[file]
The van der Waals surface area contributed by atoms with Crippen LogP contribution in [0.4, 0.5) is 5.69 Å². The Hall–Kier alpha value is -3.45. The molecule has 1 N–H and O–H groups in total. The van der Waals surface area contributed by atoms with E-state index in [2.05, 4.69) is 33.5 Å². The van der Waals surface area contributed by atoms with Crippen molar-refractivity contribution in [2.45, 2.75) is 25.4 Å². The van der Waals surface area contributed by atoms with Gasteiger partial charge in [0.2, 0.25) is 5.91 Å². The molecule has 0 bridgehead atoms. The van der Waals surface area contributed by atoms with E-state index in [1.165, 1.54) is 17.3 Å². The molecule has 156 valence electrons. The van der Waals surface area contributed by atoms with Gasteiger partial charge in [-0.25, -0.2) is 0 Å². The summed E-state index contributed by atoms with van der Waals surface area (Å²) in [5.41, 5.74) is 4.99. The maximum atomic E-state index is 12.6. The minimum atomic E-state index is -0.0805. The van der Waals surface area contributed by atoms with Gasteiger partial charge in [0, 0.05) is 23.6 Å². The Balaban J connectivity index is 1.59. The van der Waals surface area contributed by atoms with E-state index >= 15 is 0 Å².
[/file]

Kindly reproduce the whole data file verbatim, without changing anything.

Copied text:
The van der Waals surface area contributed by atoms with Crippen LogP contribution in [0.4, 0.5) is 5.69 Å². The Hall–Kier alpha value is -3.45. The molecule has 1 N–H and O–H groups in total. The van der Waals surface area contributed by atoms with E-state index in [2.05, 4.69) is 33.5 Å². The van der Waals surface area contributed by atoms with Crippen molar-refractivity contribution in [2.45, 2.75) is 25.4 Å². The van der Waals surface area contributed by atoms with Gasteiger partial charge in [0.2, 0.25) is 5.91 Å². The molecule has 0 bridgehead atoms. The van der Waals surface area contributed by atoms with E-state index in [1.165, 1.54) is 17.3 Å². The molecule has 156 valence electrons. The van der Waals surface area contributed by atoms with Gasteiger partial charge in [-0.25, -0.2) is 0 Å². The summed E-state index contributed by atoms with van der Waals surface area (Å²) in [5.41, 5.74) is 4.99. The maximum atomic E-state index is 12.6. The minimum atomic E-state index is -0.0805. The van der Waals surface area contributed by atoms with Gasteiger partial charge in [0, 0.05) is 23.6 Å². The Balaban J connectivity index is 1.59. The van der Waals surface area contributed by atoms with E-state index >= 15 is 0 Å².